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Wednesday, August 30, 2006

Getting the Russian Market Wrong

An article about the Russian stock market by one Maria Ermakova, published in Bloomberg News and excerpted in the International Herald Tribune is wildly misleading. La Russophobe reproduces it below, with running commenary (in red) to clear up the confusion. There's so much of it that La Russophobe can't help but wonder if this reporter has been bought and paid for by the Kremlin.

Russian stocks are approaching $1 trillion in value, an emerging-market record, mostly because of the country's burgeoning oil industry. In other words, the only reason the market is up at all is that the price of oil has risen. It has nothing to do with any growth or dynamism in the Russian economy or any particular enterprise, and if the price of oil falls your investment will evaporate. More important, foreigners are being systemmatically excluded from access to Russia's oil resources.

"Russia has a great potential,'' said Jacob Grapengiesser, who helps manage $4 billion at East Capital Asset Management AB in Stockholm. "There has been political stability, the economy is strong, and things are getting better for people, not just the market.'' The firm has about half its holdings in Russia. A person who spends his life convincing people to invest their money in Russia so he can collect a commission is perhaps not the best source of objective information about how good an opportunity actually is. He may be slightly biased. Just a word to the wise.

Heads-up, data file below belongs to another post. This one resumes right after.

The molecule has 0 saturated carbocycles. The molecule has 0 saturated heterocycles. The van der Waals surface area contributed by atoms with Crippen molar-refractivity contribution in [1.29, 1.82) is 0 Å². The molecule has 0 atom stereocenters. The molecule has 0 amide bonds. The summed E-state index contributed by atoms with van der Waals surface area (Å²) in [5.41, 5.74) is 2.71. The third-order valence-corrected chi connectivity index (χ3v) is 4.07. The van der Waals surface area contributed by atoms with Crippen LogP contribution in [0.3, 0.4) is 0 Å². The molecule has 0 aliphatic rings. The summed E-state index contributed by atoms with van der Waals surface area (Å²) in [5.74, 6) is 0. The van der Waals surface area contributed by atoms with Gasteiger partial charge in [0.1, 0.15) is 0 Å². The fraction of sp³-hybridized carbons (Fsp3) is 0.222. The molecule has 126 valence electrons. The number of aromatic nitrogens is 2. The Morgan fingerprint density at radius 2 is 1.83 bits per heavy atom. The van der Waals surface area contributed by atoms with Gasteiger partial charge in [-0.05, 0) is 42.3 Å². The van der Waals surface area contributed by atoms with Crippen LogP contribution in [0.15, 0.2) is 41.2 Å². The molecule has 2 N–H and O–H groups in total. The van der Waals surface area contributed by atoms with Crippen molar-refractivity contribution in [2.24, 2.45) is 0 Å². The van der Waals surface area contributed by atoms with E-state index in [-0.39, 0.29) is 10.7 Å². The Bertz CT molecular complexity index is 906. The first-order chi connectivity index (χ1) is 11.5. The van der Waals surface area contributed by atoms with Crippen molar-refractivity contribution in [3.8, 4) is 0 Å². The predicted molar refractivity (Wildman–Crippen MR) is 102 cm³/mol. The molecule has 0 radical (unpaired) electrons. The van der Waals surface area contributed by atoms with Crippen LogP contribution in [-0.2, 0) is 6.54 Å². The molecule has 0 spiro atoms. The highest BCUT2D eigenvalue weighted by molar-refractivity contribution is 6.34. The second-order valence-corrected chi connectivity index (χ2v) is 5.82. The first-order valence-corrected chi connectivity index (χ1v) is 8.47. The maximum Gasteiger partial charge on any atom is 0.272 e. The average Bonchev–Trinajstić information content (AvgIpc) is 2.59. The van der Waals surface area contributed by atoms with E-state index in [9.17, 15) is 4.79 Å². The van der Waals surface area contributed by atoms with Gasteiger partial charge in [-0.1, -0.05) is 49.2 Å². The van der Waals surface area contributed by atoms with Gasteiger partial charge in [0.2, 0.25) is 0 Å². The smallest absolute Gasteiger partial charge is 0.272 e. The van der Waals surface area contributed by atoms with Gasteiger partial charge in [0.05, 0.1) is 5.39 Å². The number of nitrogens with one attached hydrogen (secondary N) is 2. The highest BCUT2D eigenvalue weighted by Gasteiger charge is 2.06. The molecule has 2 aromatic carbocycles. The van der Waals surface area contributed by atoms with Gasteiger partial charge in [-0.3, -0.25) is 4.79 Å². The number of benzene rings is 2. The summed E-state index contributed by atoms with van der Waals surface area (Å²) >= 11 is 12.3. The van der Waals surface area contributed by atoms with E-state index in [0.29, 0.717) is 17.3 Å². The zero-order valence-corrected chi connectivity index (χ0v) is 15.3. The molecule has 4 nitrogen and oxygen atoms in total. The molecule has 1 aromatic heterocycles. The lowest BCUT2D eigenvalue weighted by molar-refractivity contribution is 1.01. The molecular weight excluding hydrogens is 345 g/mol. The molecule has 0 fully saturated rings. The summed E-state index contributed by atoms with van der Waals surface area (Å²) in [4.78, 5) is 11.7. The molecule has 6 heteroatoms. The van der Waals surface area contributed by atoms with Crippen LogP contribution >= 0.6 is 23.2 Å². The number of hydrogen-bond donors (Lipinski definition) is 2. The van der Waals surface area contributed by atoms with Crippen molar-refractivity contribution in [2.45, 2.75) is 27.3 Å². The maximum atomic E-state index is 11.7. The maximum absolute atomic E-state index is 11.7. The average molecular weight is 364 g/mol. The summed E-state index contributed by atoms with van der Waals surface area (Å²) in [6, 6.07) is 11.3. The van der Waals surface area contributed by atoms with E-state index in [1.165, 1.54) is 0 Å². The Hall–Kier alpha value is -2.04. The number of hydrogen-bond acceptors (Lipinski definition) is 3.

The Russian Trading System Index has surged 88 percent over the past 12 months. OAO Gazprom, the country's natural gas monopoly, ranks as the world's third-largest company at $276.9 billion, behind Exxon Mobil Corp. and General Electric Co. and ahead of Microsoft Corp. and Citigroup Inc. As La Russophobe has previously reported, in just a few weeks at the beginning of the summer the Russian market lost one-third of its value, the biggest plunge in its entire history. Wouldn't it have been appropriate to at least mention this fact?

Investors have looked past deterrents such as President Vladimir Putin's seizure of OAO Yukos Oil Co. to reclaim control of the energy industry. The Russian index, a dollar-denominated gauge of 50 companies, is the third-best performer in the past year among 80 benchmarks tracked by Bloomberg. Actually, that's a boldfaced lie. The number of people who have invested in Russia's stock market is microscopic; its investors consist primarily of a small group of wealthy elites known as "oligarchs." This reporter really should get out more.

Russia's market capitalization on Aug. 16 reached a record $946.2 billion, 15 percent larger than South Korea, the next biggest emerging market, at its peak in May, according to data compiled by Bloomberg. A July share sale by OAO Rosneft, a state oil producer, added $68 billion in value to the market. As reported on La Russophobe. this IPO was lampooned and castigated across the globe because the company is being manipulated by the Kremlin and is founded based on misappropriated assets. A fool and his money are soon parted.